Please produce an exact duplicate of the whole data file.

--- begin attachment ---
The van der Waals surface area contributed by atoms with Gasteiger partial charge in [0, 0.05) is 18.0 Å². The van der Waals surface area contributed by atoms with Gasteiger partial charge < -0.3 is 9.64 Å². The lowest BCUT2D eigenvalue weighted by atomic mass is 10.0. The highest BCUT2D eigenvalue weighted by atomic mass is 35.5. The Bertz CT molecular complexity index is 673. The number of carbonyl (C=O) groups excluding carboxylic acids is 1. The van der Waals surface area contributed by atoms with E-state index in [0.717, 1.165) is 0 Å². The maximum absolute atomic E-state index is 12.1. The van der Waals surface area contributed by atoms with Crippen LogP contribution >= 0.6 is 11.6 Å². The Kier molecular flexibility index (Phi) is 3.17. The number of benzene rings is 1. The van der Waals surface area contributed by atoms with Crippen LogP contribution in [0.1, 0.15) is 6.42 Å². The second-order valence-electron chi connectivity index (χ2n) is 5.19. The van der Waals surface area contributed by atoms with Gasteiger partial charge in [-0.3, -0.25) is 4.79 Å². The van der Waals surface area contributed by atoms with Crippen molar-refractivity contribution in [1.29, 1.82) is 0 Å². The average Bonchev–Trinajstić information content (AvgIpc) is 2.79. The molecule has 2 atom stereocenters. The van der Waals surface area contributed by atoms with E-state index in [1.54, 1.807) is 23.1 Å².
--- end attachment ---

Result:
The van der Waals surface area contributed by atoms with Gasteiger partial charge in [0, 0.05) is 18.0 Å². The van der Waals surface area contributed by atoms with Gasteiger partial charge < -0.3 is 9.64 Å². The lowest BCUT2D eigenvalue weighted by atomic mass is 10.0. The highest BCUT2D eigenvalue weighted by atomic mass is 35.5. The Bertz CT molecular complexity index is 673. The number of carbonyl (C=O) groups excluding carboxylic acids is 1. The van der Waals surface area contributed by atoms with E-state index in [0.717, 1.165) is 0 Å². The maximum absolute atomic E-state index is 12.1. The van der Waals surface area contributed by atoms with Crippen LogP contribution >= 0.6 is 11.6 Å². The Kier molecular flexibility index (Phi) is 3.17. The number of benzene rings is 1. The van der Waals surface area contributed by atoms with Crippen LogP contribution in [0.1, 0.15) is 6.42 Å². The second-order valence-electron chi connectivity index (χ2n) is 5.19. The van der Waals surface area contributed by atoms with Gasteiger partial charge in [-0.3, -0.25) is 4.79 Å². The van der Waals surface area contributed by atoms with Crippen molar-refractivity contribution in [1.29, 1.82) is 0 Å². The average Bonchev–Trinajstić information content (AvgIpc) is 2.79. The molecule has 2 atom stereocenters. The van der Waals surface area contributed by atoms with E-state index in [1.54, 1.807) is 23.1 Å².